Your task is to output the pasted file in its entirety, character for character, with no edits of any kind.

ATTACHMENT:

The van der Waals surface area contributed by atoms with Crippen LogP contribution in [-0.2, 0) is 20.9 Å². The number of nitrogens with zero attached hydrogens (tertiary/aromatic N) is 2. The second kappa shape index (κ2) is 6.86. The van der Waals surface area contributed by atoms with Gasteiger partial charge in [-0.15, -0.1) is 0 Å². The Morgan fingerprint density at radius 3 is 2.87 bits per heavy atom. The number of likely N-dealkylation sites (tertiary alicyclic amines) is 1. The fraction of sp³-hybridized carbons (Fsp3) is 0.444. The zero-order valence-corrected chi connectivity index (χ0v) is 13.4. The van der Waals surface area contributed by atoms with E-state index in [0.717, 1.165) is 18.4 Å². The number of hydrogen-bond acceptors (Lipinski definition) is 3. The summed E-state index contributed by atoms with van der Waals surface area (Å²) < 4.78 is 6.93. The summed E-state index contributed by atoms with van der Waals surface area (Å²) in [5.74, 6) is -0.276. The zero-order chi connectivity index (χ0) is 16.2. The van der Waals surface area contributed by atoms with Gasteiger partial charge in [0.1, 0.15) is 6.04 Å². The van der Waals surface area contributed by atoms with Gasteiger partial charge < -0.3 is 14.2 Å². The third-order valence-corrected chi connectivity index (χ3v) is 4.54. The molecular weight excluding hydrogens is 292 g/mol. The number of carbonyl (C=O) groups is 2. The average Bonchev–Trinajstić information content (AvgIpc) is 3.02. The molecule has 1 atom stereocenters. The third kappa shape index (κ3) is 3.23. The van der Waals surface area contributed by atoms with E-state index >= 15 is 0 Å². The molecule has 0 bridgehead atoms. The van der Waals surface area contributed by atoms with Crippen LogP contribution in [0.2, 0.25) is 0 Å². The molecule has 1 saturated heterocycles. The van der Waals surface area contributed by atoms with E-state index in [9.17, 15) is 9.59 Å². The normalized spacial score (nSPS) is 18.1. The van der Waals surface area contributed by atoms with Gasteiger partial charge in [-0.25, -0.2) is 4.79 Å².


The van der Waals surface area contributed by atoms with Crippen LogP contribution in [-0.2, 0) is 20.9 Å². The number of nitrogens with zero attached hydrogens (tertiary/aromatic N) is 2. The second kappa shape index (κ2) is 6.86. The van der Waals surface area contributed by atoms with Gasteiger partial charge in [-0.15, -0.1) is 0 Å². The Morgan fingerprint density at radius 3 is 2.87 bits per heavy atom. The number of likely N-dealkylation sites (tertiary alicyclic amines) is 1. The fraction of sp³-hybridized carbons (Fsp3) is 0.444. The zero-order valence-corrected chi connectivity index (χ0v) is 13.4. The van der Waals surface area contributed by atoms with E-state index in [0.717, 1.165) is 18.4 Å². The number of hydrogen-bond acceptors (Lipinski definition) is 3. The summed E-state index contributed by atoms with van der Waals surface area (Å²) < 4.78 is 6.93. The summed E-state index contributed by atoms with van der Waals surface area (Å²) in [5.74, 6) is -0.276. The zero-order chi connectivity index (χ0) is 16.2. The van der Waals surface area contributed by atoms with Gasteiger partial charge in [0.1, 0.15) is 6.04 Å². The van der Waals surface area contributed by atoms with Gasteiger partial charge < -0.3 is 14.2 Å². The third-order valence-corrected chi connectivity index (χ3v) is 4.54. The molecular weight excluding hydrogens is 292 g/mol. The number of carbonyl (C=O) groups is 2. The average Bonchev–Trinajstić information content (AvgIpc) is 3.02. The molecule has 1 atom stereocenters. The third kappa shape index (κ3) is 3.23. The van der Waals surface area contributed by atoms with E-state index >= 15 is 0 Å². The molecule has 0 bridgehead atoms. The van der Waals surface area contributed by atoms with Crippen LogP contribution in [0.2, 0.25) is 0 Å². The molecule has 1 saturated heterocycles. The van der Waals surface area contributed by atoms with E-state index in [9.17, 15) is 9.59 Å². The normalized spacial score (nSPS) is 18.1. The van der Waals surface area contributed by atoms with Gasteiger partial charge in [-0.25, -0.2) is 4.79 Å².